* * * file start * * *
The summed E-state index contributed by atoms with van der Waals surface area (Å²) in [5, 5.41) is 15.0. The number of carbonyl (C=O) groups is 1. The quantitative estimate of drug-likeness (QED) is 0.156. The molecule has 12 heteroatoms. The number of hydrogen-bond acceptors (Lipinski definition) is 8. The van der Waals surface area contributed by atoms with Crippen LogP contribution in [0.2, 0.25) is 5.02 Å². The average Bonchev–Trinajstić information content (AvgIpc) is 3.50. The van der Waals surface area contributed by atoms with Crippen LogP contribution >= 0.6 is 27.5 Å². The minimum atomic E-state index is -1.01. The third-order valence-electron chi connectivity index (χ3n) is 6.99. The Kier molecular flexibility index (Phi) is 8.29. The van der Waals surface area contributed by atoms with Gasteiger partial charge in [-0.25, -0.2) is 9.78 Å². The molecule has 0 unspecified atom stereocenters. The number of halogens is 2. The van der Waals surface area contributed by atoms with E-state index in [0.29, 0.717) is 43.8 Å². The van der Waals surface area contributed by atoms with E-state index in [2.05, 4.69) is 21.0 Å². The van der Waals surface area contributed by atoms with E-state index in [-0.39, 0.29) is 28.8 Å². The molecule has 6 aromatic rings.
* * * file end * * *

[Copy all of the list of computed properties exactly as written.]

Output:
The summed E-state index contributed by atoms with van der Waals surface area (Å²) in [5, 5.41) is 15.0. The number of carbonyl (C=O) groups is 1. The quantitative estimate of drug-likeness (QED) is 0.156. The molecule has 12 heteroatoms. The number of hydrogen-bond acceptors (Lipinski definition) is 8. The van der Waals surface area contributed by atoms with Crippen LogP contribution in [0.2, 0.25) is 5.02 Å². The average Bonchev–Trinajstić information content (AvgIpc) is 3.50. The van der Waals surface area contributed by atoms with Crippen LogP contribution >= 0.6 is 27.5 Å². The minimum atomic E-state index is -1.01. The third-order valence-electron chi connectivity index (χ3n) is 6.99. The Kier molecular flexibility index (Phi) is 8.29. The van der Waals surface area contributed by atoms with Gasteiger partial charge in [-0.25, -0.2) is 9.78 Å². The molecule has 0 unspecified atom stereocenters. The number of halogens is 2. The van der Waals surface area contributed by atoms with E-state index in [0.29, 0.717) is 43.8 Å². The van der Waals surface area contributed by atoms with E-state index in [2.05, 4.69) is 21.0 Å². The van der Waals surface area contributed by atoms with E-state index in [-0.39, 0.29) is 28.8 Å². The molecule has 6 aromatic rings.